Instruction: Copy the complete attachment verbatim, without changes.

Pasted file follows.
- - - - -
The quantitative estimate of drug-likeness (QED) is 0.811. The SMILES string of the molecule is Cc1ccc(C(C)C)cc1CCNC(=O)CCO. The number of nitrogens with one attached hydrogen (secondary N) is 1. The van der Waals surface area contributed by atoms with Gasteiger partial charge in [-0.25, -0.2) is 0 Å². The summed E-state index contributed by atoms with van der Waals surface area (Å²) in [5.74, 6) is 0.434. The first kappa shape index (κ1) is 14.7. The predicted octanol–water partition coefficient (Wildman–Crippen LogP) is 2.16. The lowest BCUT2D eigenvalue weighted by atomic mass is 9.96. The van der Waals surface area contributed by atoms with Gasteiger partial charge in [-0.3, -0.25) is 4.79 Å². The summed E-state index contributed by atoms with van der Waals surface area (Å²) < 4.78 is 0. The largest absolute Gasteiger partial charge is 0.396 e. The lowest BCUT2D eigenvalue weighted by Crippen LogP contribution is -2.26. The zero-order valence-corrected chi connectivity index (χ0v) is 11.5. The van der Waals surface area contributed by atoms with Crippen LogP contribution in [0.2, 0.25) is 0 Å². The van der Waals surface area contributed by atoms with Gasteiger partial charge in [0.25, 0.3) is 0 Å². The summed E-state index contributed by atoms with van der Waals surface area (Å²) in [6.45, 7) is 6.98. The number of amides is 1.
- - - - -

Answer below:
The quantitative estimate of drug-likeness (QED) is 0.811. The SMILES string of the molecule is Cc1ccc(C(C)C)cc1CCNC(=O)CCO. The number of nitrogens with one attached hydrogen (secondary N) is 1. The van der Waals surface area contributed by atoms with Gasteiger partial charge in [-0.25, -0.2) is 0 Å². The summed E-state index contributed by atoms with van der Waals surface area (Å²) in [5.74, 6) is 0.434. The first kappa shape index (κ1) is 14.7. The predicted octanol–water partition coefficient (Wildman–Crippen LogP) is 2.16. The lowest BCUT2D eigenvalue weighted by atomic mass is 9.96. The van der Waals surface area contributed by atoms with Gasteiger partial charge in [-0.3, -0.25) is 4.79 Å². The summed E-state index contributed by atoms with van der Waals surface area (Å²) < 4.78 is 0. The largest absolute Gasteiger partial charge is 0.396 e. The lowest BCUT2D eigenvalue weighted by Crippen LogP contribution is -2.26. The zero-order valence-corrected chi connectivity index (χ0v) is 11.5. The van der Waals surface area contributed by atoms with Crippen LogP contribution in [0.2, 0.25) is 0 Å². The van der Waals surface area contributed by atoms with Gasteiger partial charge in [0.25, 0.3) is 0 Å². The summed E-state index contributed by atoms with van der Waals surface area (Å²) in [6.45, 7) is 6.98. The number of amides is 1.